In November 1954, Sadako developed swellings on her neck and behind her ears. In January 1955, purple spots had formed on her legs. Subsequently, she was diagnosed with leukaemia. She was hospitalized on February 21, 1955, and given, at the most, a year to live.
On August 3, 1955, Sadako's best friend Chizuko Hamamoto came to the hospital to visit and cut a golden piece of paper into a square to fold it into a paper crane, in reference to the ancient Japanese story that promises that anyone who folds a thousand origami cranes will be granted a wish by a crane. A popular version of the story is that Sadako fell short of her goal of folding 1,000 cranes, having folded only 644 before her death, and that her friends completed the 1,000 and buried them all with her.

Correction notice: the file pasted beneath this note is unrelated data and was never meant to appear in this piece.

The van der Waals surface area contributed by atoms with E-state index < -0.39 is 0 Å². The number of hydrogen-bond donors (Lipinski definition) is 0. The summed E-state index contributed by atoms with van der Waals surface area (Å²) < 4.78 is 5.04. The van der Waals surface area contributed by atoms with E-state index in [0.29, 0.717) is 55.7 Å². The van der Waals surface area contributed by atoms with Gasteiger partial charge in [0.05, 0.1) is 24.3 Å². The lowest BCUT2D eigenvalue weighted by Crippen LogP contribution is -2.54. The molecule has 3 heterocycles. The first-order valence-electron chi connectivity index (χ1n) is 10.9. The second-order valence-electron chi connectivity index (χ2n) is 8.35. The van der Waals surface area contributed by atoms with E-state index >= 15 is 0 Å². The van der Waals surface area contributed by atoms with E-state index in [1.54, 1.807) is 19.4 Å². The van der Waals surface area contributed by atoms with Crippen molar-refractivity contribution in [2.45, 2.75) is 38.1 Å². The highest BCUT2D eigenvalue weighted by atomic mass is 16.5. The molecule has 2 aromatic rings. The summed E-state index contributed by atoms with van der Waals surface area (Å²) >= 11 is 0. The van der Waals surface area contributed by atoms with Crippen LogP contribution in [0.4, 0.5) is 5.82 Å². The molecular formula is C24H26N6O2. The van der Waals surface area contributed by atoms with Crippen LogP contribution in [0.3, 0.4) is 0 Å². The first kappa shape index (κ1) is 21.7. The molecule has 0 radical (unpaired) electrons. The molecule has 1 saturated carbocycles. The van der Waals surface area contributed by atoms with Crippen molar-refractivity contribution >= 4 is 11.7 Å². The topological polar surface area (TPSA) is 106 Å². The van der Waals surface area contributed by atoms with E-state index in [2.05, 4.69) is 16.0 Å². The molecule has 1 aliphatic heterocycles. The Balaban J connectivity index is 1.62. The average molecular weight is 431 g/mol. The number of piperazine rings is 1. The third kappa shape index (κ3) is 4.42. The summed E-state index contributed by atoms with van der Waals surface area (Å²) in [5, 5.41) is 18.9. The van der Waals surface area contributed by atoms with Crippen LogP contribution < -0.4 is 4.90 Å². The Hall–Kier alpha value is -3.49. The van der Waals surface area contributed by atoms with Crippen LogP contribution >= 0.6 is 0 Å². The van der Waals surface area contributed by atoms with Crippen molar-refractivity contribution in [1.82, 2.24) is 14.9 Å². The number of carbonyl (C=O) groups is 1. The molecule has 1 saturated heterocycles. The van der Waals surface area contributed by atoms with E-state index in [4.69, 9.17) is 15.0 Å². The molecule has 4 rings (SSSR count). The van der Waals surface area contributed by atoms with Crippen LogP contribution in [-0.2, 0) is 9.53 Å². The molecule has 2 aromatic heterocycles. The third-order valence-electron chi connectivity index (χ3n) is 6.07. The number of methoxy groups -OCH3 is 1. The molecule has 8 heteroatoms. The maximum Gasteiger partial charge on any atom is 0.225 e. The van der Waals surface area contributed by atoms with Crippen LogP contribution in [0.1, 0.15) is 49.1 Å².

With her family around her, Sadako died on the morning of October 25, 1955 at the age of 12.
After Sadako died, her friends and her schoolmates published letters so that they could raise the funds in order to build Sadako a memorial to her and the other children in Japan who had died due to the effects of the atom bomb. In 1958, the monument was complete. It was a statue of Sadako, and in her hands is a golden crane. This monument is located at Hiroshima Peace Memorial, otherwise known as Genbaku Dome. The plaque that is on the memorial states, "This is our cry. This is our prayer. Peace in the world."
The origami crane has now become an international symbol of peace.